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Northern Limestone/Dolomite Valleys

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About the Northern Limestone/Dolomite Valleys

The Northern Limestone/Dolomite Valleys are an irregularly-distributed set of valleys that make up a substantial portion of the northern half of the Ridge and Valley region of the Appalachians. Although separated from it in most places, this region is similar to the Piedmont Limestone/Dolomite Lowlands and differs from it primarily in its greater fragmentation and being surrounded in places by more high-altitude areas. It is the most fertile area for farming in the entire Appalachian region.

This area is a broad, flat lowland, with a karst topography, characterized by sinkholes and underground streams. Surface streams are uncommon and tend to be slow-flowing and have relative constant flow year-round. The underlying bedrock is mostly the soluble and calcium-rich limestone and dolomite, but there is also some shale. This substrate produces fertile soils ideal for Western agriculture.

Natural vegetation was probably mostly Appalachian Oak Forest in the north and Oak/Hickory/Pine forest in the south, with a slightly different forest composition in the numerous bottomlands.

Presently, this area is dominated by agriculture, with significant urban development and suburbanization around medium-to-small cities. It contains much of the metro areas of Easton, Allentown, Bethlehem, Lebanon, and Carlisle, PA, as well as Hagerstown, MD and Harrisonburg, VA. Very little forest cover remains, mostly in upland sites around the margins of more remote parts of this region. Some of the largest intact tracts of forests in this region are located in the valley surrounding State College, PA, including PA State Game Land 176, and a valley farther south including State Game Lands 41.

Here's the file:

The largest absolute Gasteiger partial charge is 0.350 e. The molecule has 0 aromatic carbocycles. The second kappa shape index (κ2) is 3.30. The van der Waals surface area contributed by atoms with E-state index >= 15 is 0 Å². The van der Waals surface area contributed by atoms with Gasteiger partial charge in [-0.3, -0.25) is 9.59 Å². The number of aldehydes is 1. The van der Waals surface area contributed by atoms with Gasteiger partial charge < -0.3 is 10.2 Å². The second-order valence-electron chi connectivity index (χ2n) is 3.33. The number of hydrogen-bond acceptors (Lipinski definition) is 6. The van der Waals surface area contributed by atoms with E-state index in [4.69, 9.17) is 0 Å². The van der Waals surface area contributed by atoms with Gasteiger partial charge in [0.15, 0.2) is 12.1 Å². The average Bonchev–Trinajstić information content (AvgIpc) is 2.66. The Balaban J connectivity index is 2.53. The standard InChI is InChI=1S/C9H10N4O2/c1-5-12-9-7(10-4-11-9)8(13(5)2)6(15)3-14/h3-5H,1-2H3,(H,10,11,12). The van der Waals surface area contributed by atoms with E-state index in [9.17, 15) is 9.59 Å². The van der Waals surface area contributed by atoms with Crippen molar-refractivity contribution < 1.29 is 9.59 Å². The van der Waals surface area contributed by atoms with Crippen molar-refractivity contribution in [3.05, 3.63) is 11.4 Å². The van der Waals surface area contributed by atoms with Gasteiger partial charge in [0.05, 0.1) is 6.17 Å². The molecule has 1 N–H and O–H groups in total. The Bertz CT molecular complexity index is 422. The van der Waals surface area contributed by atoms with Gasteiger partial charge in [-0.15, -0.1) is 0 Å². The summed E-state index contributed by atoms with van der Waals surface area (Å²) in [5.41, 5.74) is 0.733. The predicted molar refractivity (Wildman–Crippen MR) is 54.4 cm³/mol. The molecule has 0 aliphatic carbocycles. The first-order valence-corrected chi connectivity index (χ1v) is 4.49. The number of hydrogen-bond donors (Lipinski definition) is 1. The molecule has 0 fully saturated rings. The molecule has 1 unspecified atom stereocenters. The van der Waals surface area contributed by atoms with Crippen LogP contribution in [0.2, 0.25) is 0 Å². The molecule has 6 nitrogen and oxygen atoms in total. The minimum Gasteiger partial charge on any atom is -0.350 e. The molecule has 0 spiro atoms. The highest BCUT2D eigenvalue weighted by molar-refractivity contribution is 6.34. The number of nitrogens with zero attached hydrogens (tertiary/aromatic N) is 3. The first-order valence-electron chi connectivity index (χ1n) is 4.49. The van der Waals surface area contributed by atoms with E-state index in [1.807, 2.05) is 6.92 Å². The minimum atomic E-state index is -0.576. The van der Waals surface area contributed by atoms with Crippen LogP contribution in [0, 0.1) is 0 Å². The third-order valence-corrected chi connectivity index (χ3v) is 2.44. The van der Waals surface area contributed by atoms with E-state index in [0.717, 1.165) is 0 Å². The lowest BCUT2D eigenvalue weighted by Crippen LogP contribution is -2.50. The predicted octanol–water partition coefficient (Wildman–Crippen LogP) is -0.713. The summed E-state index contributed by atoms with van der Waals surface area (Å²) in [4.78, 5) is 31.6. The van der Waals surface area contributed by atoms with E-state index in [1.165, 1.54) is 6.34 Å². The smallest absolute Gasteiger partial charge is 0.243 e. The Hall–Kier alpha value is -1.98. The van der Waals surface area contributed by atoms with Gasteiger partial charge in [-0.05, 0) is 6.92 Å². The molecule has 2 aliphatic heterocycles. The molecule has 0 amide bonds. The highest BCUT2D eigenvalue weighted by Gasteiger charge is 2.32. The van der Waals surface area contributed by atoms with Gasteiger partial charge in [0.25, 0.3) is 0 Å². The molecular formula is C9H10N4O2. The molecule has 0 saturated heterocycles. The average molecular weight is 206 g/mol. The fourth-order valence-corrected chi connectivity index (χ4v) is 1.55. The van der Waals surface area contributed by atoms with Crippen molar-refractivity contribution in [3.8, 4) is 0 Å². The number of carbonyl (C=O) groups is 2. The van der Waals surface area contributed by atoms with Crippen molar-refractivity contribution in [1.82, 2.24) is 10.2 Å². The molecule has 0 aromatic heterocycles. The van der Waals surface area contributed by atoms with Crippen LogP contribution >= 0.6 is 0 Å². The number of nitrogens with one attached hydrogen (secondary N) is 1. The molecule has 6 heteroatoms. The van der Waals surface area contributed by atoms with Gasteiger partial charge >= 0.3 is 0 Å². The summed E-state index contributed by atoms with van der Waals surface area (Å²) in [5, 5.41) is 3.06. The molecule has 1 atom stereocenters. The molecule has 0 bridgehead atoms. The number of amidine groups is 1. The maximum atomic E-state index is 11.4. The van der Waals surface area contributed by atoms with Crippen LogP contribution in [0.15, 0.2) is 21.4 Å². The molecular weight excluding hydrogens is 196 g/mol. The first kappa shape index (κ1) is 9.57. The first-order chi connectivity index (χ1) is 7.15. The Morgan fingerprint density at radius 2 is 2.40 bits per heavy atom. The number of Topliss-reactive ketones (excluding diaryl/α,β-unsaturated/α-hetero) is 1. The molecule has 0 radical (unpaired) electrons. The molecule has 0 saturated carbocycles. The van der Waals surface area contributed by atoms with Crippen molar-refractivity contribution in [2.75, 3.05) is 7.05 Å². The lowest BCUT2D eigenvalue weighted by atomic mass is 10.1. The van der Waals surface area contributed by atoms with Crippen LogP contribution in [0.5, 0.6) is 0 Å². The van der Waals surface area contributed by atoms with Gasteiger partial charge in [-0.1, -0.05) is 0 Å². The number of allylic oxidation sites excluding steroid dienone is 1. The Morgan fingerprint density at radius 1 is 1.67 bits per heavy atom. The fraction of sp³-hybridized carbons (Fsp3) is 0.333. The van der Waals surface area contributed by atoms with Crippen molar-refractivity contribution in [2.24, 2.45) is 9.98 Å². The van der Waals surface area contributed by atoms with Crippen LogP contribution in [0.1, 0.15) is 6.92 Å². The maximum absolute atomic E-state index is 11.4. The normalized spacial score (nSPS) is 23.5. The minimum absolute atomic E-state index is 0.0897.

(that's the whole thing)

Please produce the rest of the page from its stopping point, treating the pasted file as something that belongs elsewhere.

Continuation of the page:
Within the Ridge and Valley system, this region borders and is interspersed with both the similarly low-lying but less fertile Northern Shale Valleys, as well as the higher Northern Sandstone Ridges. To the southeast, most of this region is bordered by the Northern Sedimentary and Metasedimentary Ridges of the Blue Ridge, but at its northernmost limit it opens up directly to various regions of the Northern Piedmont, most commonly the slightly less fertile Triassic Lowlands, but some areas of Trap Rock and Conglomerate Uplands. At the farthest northeast points, this area is bordered to the southeast by the Reading Prong.

This photo, from Limestone Township, PA, shows a typical scene of farms, reflective of most of this region. The forested ridge in the distance is part of the sandstone ridges that this small, relatively flat valley is nestled between. Photo © Gerry Dincher, CC BY-SA 2.0.

References

1. Woods, A.J., Omernik, J.M., Moran, B.C. "Level III and IV Ecoregions of New Jersey", (2007) Web.

2. Woods, A.J, Omernik, J.M., Brown, D.D. "Level III and IV Ecoregions of Delaware, Maryland, Pennsylvania, Virginia, and West Virginia", U.S. Environmental Protection Agency: National Health and Environmental Effects Research Laboratory, Corvallis, OR (1999) Web.